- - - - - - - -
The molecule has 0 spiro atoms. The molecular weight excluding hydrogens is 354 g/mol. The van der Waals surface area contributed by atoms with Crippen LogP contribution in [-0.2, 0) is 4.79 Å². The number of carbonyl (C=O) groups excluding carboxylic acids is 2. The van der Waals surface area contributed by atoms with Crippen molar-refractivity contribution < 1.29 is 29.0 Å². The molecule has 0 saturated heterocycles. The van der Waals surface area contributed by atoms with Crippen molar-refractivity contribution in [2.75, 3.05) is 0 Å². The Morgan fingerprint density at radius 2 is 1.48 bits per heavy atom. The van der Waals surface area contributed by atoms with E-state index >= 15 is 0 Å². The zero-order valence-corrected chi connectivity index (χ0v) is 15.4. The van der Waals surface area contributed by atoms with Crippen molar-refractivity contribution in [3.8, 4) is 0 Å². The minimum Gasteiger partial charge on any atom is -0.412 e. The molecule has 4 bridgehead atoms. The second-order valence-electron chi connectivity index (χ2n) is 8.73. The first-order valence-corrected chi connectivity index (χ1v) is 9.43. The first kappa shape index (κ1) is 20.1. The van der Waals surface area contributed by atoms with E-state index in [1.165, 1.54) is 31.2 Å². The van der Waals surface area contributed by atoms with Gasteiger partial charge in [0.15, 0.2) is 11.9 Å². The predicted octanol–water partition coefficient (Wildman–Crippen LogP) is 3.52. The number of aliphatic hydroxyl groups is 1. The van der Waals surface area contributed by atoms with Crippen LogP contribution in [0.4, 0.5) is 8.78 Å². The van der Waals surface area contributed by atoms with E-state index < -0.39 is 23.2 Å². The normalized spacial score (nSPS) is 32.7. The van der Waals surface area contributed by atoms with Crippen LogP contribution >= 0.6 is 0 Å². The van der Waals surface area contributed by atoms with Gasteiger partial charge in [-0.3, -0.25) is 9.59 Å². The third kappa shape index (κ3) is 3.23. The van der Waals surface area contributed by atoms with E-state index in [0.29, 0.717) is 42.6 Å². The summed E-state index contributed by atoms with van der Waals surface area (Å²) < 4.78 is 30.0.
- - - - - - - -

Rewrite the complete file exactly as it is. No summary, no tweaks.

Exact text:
The molecule has 0 spiro atoms. The molecular weight excluding hydrogens is 354 g/mol. The van der Waals surface area contributed by atoms with Crippen LogP contribution in [-0.2, 0) is 4.79 Å². The number of carbonyl (C=O) groups excluding carboxylic acids is 2. The van der Waals surface area contributed by atoms with Crippen molar-refractivity contribution < 1.29 is 29.0 Å². The molecule has 0 saturated heterocycles. The van der Waals surface area contributed by atoms with Crippen molar-refractivity contribution in [2.75, 3.05) is 0 Å². The Morgan fingerprint density at radius 2 is 1.48 bits per heavy atom. The van der Waals surface area contributed by atoms with E-state index >= 15 is 0 Å². The zero-order valence-corrected chi connectivity index (χ0v) is 15.4. The van der Waals surface area contributed by atoms with Crippen molar-refractivity contribution in [3.8, 4) is 0 Å². The minimum Gasteiger partial charge on any atom is -0.412 e. The molecule has 4 bridgehead atoms. The second-order valence-electron chi connectivity index (χ2n) is 8.73. The first-order valence-corrected chi connectivity index (χ1v) is 9.43. The first kappa shape index (κ1) is 20.1. The van der Waals surface area contributed by atoms with E-state index in [1.165, 1.54) is 31.2 Å². The van der Waals surface area contributed by atoms with Gasteiger partial charge in [0.15, 0.2) is 11.9 Å². The predicted octanol–water partition coefficient (Wildman–Crippen LogP) is 3.52. The number of aliphatic hydroxyl groups is 1. The van der Waals surface area contributed by atoms with Crippen LogP contribution in [0.4, 0.5) is 8.78 Å². The van der Waals surface area contributed by atoms with E-state index < -0.39 is 23.2 Å². The normalized spacial score (nSPS) is 32.7. The van der Waals surface area contributed by atoms with Crippen LogP contribution >= 0.6 is 0 Å². The van der Waals surface area contributed by atoms with Gasteiger partial charge in [-0.3, -0.25) is 9.59 Å². The third kappa shape index (κ3) is 3.23. The van der Waals surface area contributed by atoms with E-state index in [0.29, 0.717) is 42.6 Å². The summed E-state index contributed by atoms with van der Waals surface area (Å²) < 4.78 is 30.0.